Legislation designed to keep track of the movements of antiques, painting and other works of art imported into and exported out of Italy could cause problems for anyone thinking of moving to Italy and importing art and antique items – even temporarily.
Those that want to export imported items at a later date could find themselves facing complex hurdles too.
Under Italy’s laws, any object over 50 years of age is classified as a cultural asset and may only leave Italy after having been registered with the Belle Arti department of Italy’s Heritage and Cultural Activity Ministry. Even items which leave Italy temporally – in order for them to be exhibited in another country or to be sold at auction – require official approval.
I am told by someone who works in Italy’s antiques trade that dealing with approval process bureaucracy can be time consuming and costly too.
The registration requirement is not only applicable to art and antique dealers based in or dealing with Italy; it also applies to private individuals – which means expats. Rules apply to all items over 50 years of age regardless of whether they originated in Italy or not, although items produced in Italy are much more likely to be labelled as being an essential part of Italy’s cultural heritage.
An example may help illustrate how problems could arise.
Art Import Problem Scenario
Imagine you are American and you decide to retire to Tuscany in Italy.
You buy a house and move many of your treasured possessions to your new home in Tuscany – perhaps you are an art investor or antiques collector. Some of the objects you bring over to Italy are over 50 years of age.
For whatever reason, you do not notify the Belle Arti section of Italy’s culture ministry that you are importing items with an age of over 50 years. Well, in that case, you have potentially and unwittingly “donated” your works of art to Italy’s cultural heritage.
What this means is that should you ever want to send an item or items back to your country of origin or out of Italy, Italy’s cultural hertitage officials may not give you permission to do so. Or, if what you are trying to send out of Italy is a particularly significant part of Italy’s cultural heritage, you could be forced to sell it to Italy.
It is not entirely clear just what could be considered to constitute a significant piece of Italy’s heritage which means more or less anything.
Stop reading, start speaking
Stop translating in your head and start speaking Italian for real with the only audio course that prompt you to speak.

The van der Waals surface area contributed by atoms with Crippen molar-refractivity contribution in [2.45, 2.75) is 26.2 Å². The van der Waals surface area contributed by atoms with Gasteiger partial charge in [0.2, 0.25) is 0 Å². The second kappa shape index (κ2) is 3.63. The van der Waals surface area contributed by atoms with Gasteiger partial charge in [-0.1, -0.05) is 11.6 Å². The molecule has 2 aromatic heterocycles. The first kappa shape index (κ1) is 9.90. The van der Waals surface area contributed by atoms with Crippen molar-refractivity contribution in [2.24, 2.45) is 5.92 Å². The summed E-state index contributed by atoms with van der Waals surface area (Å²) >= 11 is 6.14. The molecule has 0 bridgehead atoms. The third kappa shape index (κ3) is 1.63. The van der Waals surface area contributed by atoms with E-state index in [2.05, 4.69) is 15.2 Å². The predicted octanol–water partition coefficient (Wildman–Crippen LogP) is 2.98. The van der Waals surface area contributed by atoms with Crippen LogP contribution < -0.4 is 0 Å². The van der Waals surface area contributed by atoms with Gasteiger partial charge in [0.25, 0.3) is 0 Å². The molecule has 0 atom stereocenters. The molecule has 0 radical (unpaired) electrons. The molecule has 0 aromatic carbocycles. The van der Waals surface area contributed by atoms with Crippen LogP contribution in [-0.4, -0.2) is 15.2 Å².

Imagine you have a painting by a German artist which was once owned by Mussolini. The “Mussolini” connection may be enough to cause your unregistered art work to be prized from your fingers.
Before you start panicking, you should know that an antiques dealer I know of regularly ships items overseas and has not had too many problems.
Problematic encounters with byzantine Italian bureaucracy may occur as a result of: death followed by the transfer of ownership of goods and chattels to inheritors based overseas, or, possibly, when a doting non-Italian parent based in Italy decides to help out a son or daughter financially by sending them an item over 50 years of age back home to sell. Perhaps a child needs finance for a business they are setting up, or something like that.
To avoid troublesome situations, which could be very problematic and time consuming to resolve, it is necessary to register items over 50 years of age at the time they are imported into Italy (moving items into a house in Italy counts as importing). If this is done, then the objects concerned can be moved out of Italy in the future without too many problems.
If you have already imported objects of value with an age of 50 years or more and you want to send them somewhere out of Italy, then there is a typically Italian workaround which can smooth the export process for low value items.
A friendly antique dealer will know what I’m talking about. I can’t mention the workaround here because it is illegal.
Italy’s rigid laws are really designed to catch items such as chunks of the Colosseum and other antiquities. Your great grandpa’s old rocking chair is not likely to be an item which interests the Italian authorities.
For the sake of argument assume that an object of “value” is something worth more than €5000 – although age takes full precedence over value.
Moral of this cautionary tale:
Think carefully about the age, origins and the value of objects you are thinking of bringing to Italy and if you are planning to bring something which is of considerable value (antique jewelry, maybe) then ensure you do it via official channels.
The curiously named, for English speakers, SUE system allows owners and dealers to create export documentation online. You will need to know Italian to be able to use it. Here, in Italian, is information about the SUE system.
More information, in Italian, on the movement of art and antiques over the age of 50 years can be found within Legislative Decree No. 42 of 22 January 2004 – in particular sections 55 and 56.
If you are planning to move to a house in Italy and you wish to bring objects of value with an age of over 50 years with you, mention the requirement for registration to your removals company – maybe even showing them this article. If the company does not know what you are talking about – change companies, fast.